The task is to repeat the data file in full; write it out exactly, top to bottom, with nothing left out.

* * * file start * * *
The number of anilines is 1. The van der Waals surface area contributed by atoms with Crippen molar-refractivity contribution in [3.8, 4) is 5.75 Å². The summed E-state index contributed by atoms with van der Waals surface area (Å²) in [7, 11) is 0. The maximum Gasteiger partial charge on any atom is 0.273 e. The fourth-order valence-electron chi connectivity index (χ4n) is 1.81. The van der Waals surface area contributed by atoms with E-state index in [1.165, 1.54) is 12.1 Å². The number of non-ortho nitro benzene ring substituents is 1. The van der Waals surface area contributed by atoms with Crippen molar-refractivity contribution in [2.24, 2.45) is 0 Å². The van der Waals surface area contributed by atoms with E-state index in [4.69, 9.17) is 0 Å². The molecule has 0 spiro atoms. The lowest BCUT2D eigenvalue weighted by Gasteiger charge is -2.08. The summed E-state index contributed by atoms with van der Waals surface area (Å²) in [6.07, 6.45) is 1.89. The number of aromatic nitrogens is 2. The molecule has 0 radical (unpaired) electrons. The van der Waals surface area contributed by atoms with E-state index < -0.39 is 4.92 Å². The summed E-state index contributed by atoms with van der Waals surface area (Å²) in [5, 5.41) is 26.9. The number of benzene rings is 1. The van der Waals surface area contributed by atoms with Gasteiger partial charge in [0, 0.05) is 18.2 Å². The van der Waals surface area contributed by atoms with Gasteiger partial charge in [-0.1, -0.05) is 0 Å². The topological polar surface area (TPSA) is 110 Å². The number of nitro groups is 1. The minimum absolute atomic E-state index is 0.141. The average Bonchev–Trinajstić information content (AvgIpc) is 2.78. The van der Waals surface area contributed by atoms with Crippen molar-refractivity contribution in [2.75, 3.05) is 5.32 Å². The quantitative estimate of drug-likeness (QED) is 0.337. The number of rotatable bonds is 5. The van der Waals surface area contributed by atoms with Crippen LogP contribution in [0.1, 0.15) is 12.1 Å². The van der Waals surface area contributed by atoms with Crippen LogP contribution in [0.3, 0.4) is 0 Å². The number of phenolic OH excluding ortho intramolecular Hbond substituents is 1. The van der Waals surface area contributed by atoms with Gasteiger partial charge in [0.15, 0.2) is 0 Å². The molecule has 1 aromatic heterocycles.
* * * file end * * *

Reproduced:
The number of anilines is 1. The van der Waals surface area contributed by atoms with Crippen molar-refractivity contribution in [3.8, 4) is 5.75 Å². The summed E-state index contributed by atoms with van der Waals surface area (Å²) in [7, 11) is 0. The maximum Gasteiger partial charge on any atom is 0.273 e. The fourth-order valence-electron chi connectivity index (χ4n) is 1.81. The van der Waals surface area contributed by atoms with E-state index in [1.165, 1.54) is 12.1 Å². The number of non-ortho nitro benzene ring substituents is 1. The van der Waals surface area contributed by atoms with Crippen molar-refractivity contribution in [2.24, 2.45) is 0 Å². The van der Waals surface area contributed by atoms with E-state index in [4.69, 9.17) is 0 Å². The molecule has 0 spiro atoms. The lowest BCUT2D eigenvalue weighted by Gasteiger charge is -2.08. The summed E-state index contributed by atoms with van der Waals surface area (Å²) in [6.07, 6.45) is 1.89. The number of aromatic nitrogens is 2. The molecule has 0 radical (unpaired) electrons. The van der Waals surface area contributed by atoms with E-state index < -0.39 is 4.92 Å². The summed E-state index contributed by atoms with van der Waals surface area (Å²) in [5, 5.41) is 26.9. The number of benzene rings is 1. The van der Waals surface area contributed by atoms with Gasteiger partial charge in [0, 0.05) is 18.2 Å². The van der Waals surface area contributed by atoms with Gasteiger partial charge in [-0.1, -0.05) is 0 Å². The topological polar surface area (TPSA) is 110 Å². The number of nitro groups is 1. The minimum absolute atomic E-state index is 0.141. The average Bonchev–Trinajstić information content (AvgIpc) is 2.78. The van der Waals surface area contributed by atoms with Crippen molar-refractivity contribution in [2.75, 3.05) is 5.32 Å². The quantitative estimate of drug-likeness (QED) is 0.337. The number of rotatable bonds is 5. The van der Waals surface area contributed by atoms with Crippen LogP contribution in [0.1, 0.15) is 12.1 Å². The van der Waals surface area contributed by atoms with Crippen LogP contribution in [0.3, 0.4) is 0 Å². The number of phenolic OH excluding ortho intramolecular Hbond substituents is 1. The van der Waals surface area contributed by atoms with Gasteiger partial charge in [0.15, 0.2) is 0 Å². The molecule has 1 aromatic heterocycles.